The arrival of the fourth-gen hatch set to be pushed back due to uncertainty over future UK-EU trade and need to cut costs.

Autocar UK, By James Attwood

© Image credited by Haymarket Media Group | BMW: next-generation Mini hatch to be delayed

BMW is set to delay the development of the next-generation Mini hatch due to uncertainty over Britain’s trade relations with the European Union after Brexit and a need to cut costs, according to reports.
The third generation of the revived hatchback was launched in 2014, and a new version had been due to arrive in 2022 or 2023
But BMW spokesman Maximilian Schoeberl said that the new model would now be delayed. The current Mini is built on BMW’s UKL1 platform, and Reuters quoted Schoeberl as saying: “The lifespan of this platform has been extended. For cost reasons and because of Brexit.”
Most examples of the Mini hatch, including the new electric version, are built at the BMW Mini plant in Oxford, although many of the parts used are imported from the European Union. While Britain has now left the EU, the current trading rules will remain in place until the end of 2020 while a new deal is negotiated - which could potentially include tariffs on goods crossing the border.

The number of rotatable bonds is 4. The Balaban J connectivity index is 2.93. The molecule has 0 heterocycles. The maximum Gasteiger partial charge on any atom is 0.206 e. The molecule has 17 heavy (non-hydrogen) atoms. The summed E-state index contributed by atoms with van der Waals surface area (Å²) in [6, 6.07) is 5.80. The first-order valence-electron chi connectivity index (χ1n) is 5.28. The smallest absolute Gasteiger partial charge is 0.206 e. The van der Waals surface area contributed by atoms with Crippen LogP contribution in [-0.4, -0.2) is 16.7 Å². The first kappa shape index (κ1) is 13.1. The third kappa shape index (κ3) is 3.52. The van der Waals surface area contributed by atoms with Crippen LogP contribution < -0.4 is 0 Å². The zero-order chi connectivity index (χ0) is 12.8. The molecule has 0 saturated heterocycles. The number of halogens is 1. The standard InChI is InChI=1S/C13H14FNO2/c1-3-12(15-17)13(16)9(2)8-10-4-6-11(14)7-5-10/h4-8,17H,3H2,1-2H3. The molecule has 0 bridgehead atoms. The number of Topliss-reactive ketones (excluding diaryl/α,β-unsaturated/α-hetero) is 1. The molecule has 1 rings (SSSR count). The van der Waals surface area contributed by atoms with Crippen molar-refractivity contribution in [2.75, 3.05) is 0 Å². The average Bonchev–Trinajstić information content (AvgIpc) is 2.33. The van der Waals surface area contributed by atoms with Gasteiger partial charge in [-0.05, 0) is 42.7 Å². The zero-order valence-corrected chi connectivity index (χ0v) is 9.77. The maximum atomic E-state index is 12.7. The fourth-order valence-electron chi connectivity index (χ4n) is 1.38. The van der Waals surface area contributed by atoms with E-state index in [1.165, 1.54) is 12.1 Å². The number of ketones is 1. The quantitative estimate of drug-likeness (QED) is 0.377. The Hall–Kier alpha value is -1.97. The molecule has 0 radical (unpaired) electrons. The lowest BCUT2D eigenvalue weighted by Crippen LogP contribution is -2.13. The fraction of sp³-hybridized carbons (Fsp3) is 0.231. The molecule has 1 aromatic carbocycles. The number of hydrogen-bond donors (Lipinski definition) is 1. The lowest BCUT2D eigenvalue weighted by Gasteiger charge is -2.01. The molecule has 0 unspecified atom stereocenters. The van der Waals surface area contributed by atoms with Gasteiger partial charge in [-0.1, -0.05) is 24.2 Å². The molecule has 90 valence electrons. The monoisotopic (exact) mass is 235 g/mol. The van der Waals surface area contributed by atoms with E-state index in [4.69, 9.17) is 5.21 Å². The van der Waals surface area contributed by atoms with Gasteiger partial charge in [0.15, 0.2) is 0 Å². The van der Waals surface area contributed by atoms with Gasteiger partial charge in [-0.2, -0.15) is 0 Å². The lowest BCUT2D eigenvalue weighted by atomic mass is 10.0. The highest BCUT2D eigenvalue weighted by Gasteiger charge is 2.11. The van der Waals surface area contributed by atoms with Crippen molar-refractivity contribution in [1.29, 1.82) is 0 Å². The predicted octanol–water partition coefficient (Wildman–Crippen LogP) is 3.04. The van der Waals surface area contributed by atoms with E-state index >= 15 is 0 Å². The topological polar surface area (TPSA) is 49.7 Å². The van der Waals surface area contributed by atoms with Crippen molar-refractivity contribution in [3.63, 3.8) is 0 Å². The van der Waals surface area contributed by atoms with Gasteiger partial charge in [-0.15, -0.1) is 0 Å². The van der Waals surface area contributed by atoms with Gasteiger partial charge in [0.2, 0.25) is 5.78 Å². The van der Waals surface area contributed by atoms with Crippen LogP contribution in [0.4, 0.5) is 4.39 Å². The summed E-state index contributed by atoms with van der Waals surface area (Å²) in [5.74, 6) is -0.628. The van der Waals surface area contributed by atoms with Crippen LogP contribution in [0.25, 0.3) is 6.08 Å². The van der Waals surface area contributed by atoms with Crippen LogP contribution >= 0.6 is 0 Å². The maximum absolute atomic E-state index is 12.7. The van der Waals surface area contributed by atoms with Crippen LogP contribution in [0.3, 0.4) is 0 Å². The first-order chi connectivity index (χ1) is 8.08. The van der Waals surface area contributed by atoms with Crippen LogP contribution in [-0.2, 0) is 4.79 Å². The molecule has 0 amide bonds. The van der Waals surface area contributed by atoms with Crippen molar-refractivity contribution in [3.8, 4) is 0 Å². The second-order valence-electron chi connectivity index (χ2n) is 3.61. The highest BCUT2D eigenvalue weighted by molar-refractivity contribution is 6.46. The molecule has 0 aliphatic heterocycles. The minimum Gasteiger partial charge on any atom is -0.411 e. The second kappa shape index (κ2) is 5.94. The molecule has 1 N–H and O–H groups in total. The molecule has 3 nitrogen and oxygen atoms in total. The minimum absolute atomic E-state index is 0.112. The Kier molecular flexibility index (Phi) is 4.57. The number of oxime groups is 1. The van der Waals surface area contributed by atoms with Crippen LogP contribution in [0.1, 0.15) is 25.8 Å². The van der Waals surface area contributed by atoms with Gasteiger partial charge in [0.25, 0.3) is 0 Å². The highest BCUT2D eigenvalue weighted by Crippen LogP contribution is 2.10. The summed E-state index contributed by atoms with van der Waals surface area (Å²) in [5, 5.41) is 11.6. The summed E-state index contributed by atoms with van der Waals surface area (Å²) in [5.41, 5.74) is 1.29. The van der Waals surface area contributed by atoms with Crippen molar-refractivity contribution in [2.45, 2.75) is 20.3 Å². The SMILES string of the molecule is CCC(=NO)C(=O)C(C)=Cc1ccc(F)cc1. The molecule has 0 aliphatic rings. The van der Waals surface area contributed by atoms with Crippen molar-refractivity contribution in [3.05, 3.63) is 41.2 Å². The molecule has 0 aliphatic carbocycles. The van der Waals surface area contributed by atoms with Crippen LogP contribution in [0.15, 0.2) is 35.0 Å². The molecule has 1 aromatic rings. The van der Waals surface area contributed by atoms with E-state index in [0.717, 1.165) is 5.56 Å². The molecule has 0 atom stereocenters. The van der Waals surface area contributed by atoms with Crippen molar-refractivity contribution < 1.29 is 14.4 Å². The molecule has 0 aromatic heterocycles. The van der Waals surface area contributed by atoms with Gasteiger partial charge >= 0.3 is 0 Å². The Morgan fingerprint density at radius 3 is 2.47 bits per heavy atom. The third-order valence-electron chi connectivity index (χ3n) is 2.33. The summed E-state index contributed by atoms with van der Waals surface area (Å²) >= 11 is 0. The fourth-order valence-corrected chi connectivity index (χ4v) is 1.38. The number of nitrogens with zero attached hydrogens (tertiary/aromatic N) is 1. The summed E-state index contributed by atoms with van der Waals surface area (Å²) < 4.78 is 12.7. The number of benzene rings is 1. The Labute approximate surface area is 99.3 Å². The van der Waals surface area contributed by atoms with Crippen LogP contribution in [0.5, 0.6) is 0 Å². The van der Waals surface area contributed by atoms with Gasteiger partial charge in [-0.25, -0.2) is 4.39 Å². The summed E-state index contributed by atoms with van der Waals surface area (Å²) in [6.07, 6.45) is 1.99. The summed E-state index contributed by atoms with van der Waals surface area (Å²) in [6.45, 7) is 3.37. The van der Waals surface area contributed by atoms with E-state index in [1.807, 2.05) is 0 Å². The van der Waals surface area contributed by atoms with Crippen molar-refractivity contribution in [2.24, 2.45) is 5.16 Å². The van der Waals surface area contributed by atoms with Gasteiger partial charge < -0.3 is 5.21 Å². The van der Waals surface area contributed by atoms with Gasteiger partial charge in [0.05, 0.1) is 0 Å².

The Mini hatch, along with a number of other Mini and BMW models, is built under contract at the VDL Nedcar factory in the Netherlands, and BMW has repeatedly stated that it could move production away from Britain if a future UK-EU trade arrangement includes significant tariffs on exports.
When it arrives, the next-generation Mini hatch is set to shrink in size and will shift from UKL1 to a yet-to-be-confirmed new platform, which is likely to be either BMW’s FAAR architecture or a new one understood to be in development with Chinese firm Great Wall.
Switching to a new platform would require significant investment to upgrade the current Mini production lines in both Oxford and the Netherlands, at a time when BMW is trying to make substantial cost savings to free up resources to invest in electric, connected and autonomous vehicle technology.
BMW is in the process of dramatically cutting vehicle development costs and slashing the number of engine and gearbox combinations it offers in a bid to lower costs. 
This article was originally published in Autocar UK.
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